News Briefs

Murray reserves $72M for defense, jobs

Washington State’s Defense Appropriations Bill will include $72 million to boost in-state jobs and federal defense projects.

The funds for fiscal year 2009 will go to 21 companies that make military equipment or have federal defense projects.

Vancouver-based nLight received $1.2 million for development of a lightweight multi-purpose laser that should help reduce civilian deaths and friendly fire incidents in combat. nLight also is developing U.S.-based fiber laser technology.

Clackamas-based Oregon Iron Works, which has a Vancouver facility, received $4 million for research and development on its Sealion craft. The project is expected to help create and keep family-wage jobs in the Vancouver-Portland metro area.

State seeks NW Natural rate hike comments

The office of the Attorney General of Washington will accept comments on NW Natural’s proposed gas rate increase this fall.

Portland-based NW Natural has proposed raising rates for its 65,000 customers in three Washington counties along the Columbia River. The increase would include a monthly fee for all customers between $5 and $12 – a monthly increase of about 6 percent.

NW Natural also proposes “revenue decoupling,” which allows for a surcharge to make up for lost revenue that results when customers use less energy.

The company has given notice of the proposal in customer mailings.

A public hearing will take place at 6 p.m. Nov. 13 at Clark Public Utilities Electric Center, 1200 Fort Vancouver Way, in Vancouver. Comments can also go to the State Utilities and Transportation Commission at or 800-562-6152.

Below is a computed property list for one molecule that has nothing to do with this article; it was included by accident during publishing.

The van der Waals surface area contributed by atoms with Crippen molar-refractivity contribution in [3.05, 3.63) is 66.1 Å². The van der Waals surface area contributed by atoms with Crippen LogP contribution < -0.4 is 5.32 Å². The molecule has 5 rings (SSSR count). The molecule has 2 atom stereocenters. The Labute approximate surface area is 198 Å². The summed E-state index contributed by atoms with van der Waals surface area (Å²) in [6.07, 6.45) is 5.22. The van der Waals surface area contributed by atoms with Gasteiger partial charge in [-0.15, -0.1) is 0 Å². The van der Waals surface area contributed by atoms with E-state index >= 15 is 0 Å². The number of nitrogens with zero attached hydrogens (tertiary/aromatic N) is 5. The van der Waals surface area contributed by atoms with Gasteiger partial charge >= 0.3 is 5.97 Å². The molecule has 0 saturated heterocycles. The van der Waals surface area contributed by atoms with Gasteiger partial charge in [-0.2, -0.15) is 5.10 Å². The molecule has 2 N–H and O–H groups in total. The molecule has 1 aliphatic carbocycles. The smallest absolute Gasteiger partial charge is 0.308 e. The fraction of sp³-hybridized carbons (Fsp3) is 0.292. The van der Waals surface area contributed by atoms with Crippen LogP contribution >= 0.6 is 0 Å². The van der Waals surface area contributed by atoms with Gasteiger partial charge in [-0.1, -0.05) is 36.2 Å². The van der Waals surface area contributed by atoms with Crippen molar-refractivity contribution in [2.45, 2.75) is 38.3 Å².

‘Untrustworthy’ insurance agents could lose licenses

The Washington State Court of Appeals decided in August that insurance agents could lose their licenses if they are deemed “untrustworthy.”

The decision came about in the case of insurance agent Jack Chandler, who had his insurance license revoked in 2002 for untrustworthy sales conduct with elderly consumers. Chandler appealed the decision on the grounds that the term “untrustworthy” was unconstitutionally vague and subjective.

The court denied the appeal last month based on Chandler’s misleading marketing tactics and failure to disclose complaints against him in California.

Truck drivers have high injury rate

Truck drivers have some of Washington State’s highest workplace injury rates, finds a new report from the state Department of Labor and Industries.

The trucking industry accounts for 10 percent of the state’s work-related fatalities, with 63 deaths between 1997 and 2005, the report found.

During the same period, Washington’s trucking industry had $265 million worth of claims annually for injuries to muscles, tendons and joints. Occurring less frequently were vehicle collision injuries, which cost the industry an average of $46,500 per claim. One in 13 truck drivers are seriously injured on the job annually.

Life Flight expands regional services

The Kelso-Longview Airport will be home to a new emergency medical helicopter base for Life Flight Network.

Aurora, Ore.-based Life Flight will begin operating in the Kelso-Longview area in mid-September. The company also has helicopter bases in Eugene and Dallesport, Wash., and has provided emergency medical flights in the Vancouver-Portland metro area for 30 years.

The company is owned and operated by Legacy Emanuel Hospital and Health Center, Oregon Health and Science University, both Portland-based, and by Seattle-based Providence Health System.

Clean fuel cars to get sales tax exemption